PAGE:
Somewhere between Moscow and Bucharest, our spare tire was stolen. I don't like to think ill of others so I won't accuse one or the other except to say that it was documented that I had one when the car was parked in Moscow and when it arrived here in Bucharest, it was documented that we didn't (have one). My first thought was to buy it back on ebay! But then it occurred to me that it would take up to 3-4 weeks and we are planning a trip through the Romanian back woods next week and a spare tire is better insurance than... actual insurance. If I were a gambling man, I'd bet the odds on a flat tire were greater than getting in an accident — but the truth is, you never know.
So I set out in search of a spare tire locally. I thought a used one would be the way to go, seeing as to how I hope never to use it. A week of inquiry all led to "no." My 1999 Toyota Land Cruiser is either too old for old parts or American and therefore too rare to find in Europe. Save your breath on the fact that they are all made in Japan. European ones are different.
Plan B - look to buy a new one: Three tire stores I drove by did not have the ability to order me a rim. "Too old" they said. And a tire my size is about $328 (I paid $117/tire 3 years ago but they were on sale). Romanian Parliament just passed a law that demands that tires be rated for snow and mountain hazardous driving or you can receive a huge fine (someone knows someone in the tire business). So tires are expensive here and rims for an 11 year old car are near impossible to find.
Plan C - I drove to the Toyota dealer. Ciprian (pronounced "Chiprian") is a very nice guy. He works in the parts department there. His English is good and he is sympathetic to my cause. He believes the Gypsies had something to do with it. No! Actually, he says he knows the Gypsies had something to do with it. We spend an hour looking on line: There is a rim for my vehicle but it is listed as made for Toyota 2002 - 2008. Then it says in fine print that it will fit any Land Cruiser model and in parenthesis if says, (not to be used as a spare). We debate why this is so. I figure it has to do with the center opening which it seems to lack. This open center rim is essential to suspend the spare under the carriage. So what if we buy it and exchange it with the rim already on the truck and use the old rim as a spare? Ciprian is hesitant. Apparently refunding a part after buying it is the Acme of bureaucracy. "This is a 4 signature and stamp case," he informs me. In my case, it's more because I have my own government to deal with to get the VAT tax refunded.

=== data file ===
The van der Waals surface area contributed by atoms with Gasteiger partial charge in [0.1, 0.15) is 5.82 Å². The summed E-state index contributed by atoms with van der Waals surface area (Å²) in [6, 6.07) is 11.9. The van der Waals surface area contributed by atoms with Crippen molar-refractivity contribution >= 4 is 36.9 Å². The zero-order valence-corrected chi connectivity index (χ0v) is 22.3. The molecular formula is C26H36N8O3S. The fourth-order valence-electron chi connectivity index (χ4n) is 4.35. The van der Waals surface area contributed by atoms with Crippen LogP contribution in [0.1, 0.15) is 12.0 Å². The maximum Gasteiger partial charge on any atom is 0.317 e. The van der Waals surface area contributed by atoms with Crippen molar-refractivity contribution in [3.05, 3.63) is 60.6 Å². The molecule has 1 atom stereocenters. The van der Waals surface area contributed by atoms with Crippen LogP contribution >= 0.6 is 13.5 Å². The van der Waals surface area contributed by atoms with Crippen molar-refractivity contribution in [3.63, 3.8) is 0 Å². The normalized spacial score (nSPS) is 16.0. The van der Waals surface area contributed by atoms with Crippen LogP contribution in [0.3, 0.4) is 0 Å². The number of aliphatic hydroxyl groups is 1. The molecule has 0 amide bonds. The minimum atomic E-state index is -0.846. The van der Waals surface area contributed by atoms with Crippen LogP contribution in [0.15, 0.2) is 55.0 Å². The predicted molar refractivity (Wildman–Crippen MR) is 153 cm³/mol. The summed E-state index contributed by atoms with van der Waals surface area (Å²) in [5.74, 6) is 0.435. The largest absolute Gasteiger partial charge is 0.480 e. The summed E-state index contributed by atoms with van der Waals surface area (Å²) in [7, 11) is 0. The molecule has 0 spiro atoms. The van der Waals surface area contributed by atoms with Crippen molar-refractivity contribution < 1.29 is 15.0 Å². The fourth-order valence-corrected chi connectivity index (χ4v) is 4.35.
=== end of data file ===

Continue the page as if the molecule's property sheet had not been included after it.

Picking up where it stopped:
I decide to gamble after all and order the rim. Now to finding a tire. We find one that is actually a reasonable price and turns out to be the very same tire that is already on my car. Excited prematurely, I urge him to order it. He calls the shop and informs me that they have it but may not be able to deliver it before 5PM when the Service station at the dealership closes. They are located across town and only have one delivery truck. Of course, I can go get it myself, but my work schedule is pretty booked on Fridays. So we decide I will go get it as soon as they open, drive it to the dealership, leave it there for them to see if the rim fits, mount the old tire on the new rim, place the new tire on the old rim, and mount the brand new spare under the car.
The early morning did not go as planned. I knew it as soon as it started. I forgot my wallet when I walked to the bakery for croissants, a sure omen. I engaged a concierge service from the embassy that will do just about anything for a price. They called me back and informed me they found another similar tire a bit more expensive but far closer to our location. I agreed to let them buy it and deliver it to me. I then drove to the dealership.
The truck was lifted on the rack and we stood around wondering if the rim would fit or not. Yes! It fits! But there was one little problem. The lug nuts that anchor the rim to the wheel are different. So if the spare is used, the old lug nuts must be saved to use. An important yet small sacrifice to have a spare. At close examination, the rims are different and "look! You need new brake pads!"
At the end of the day, all patients were seen, although I was late, and I now own a spare I hope I never need. And the squeal I developed since driving in Romania from the brake indicators is also gone. Must have been the Gypsies!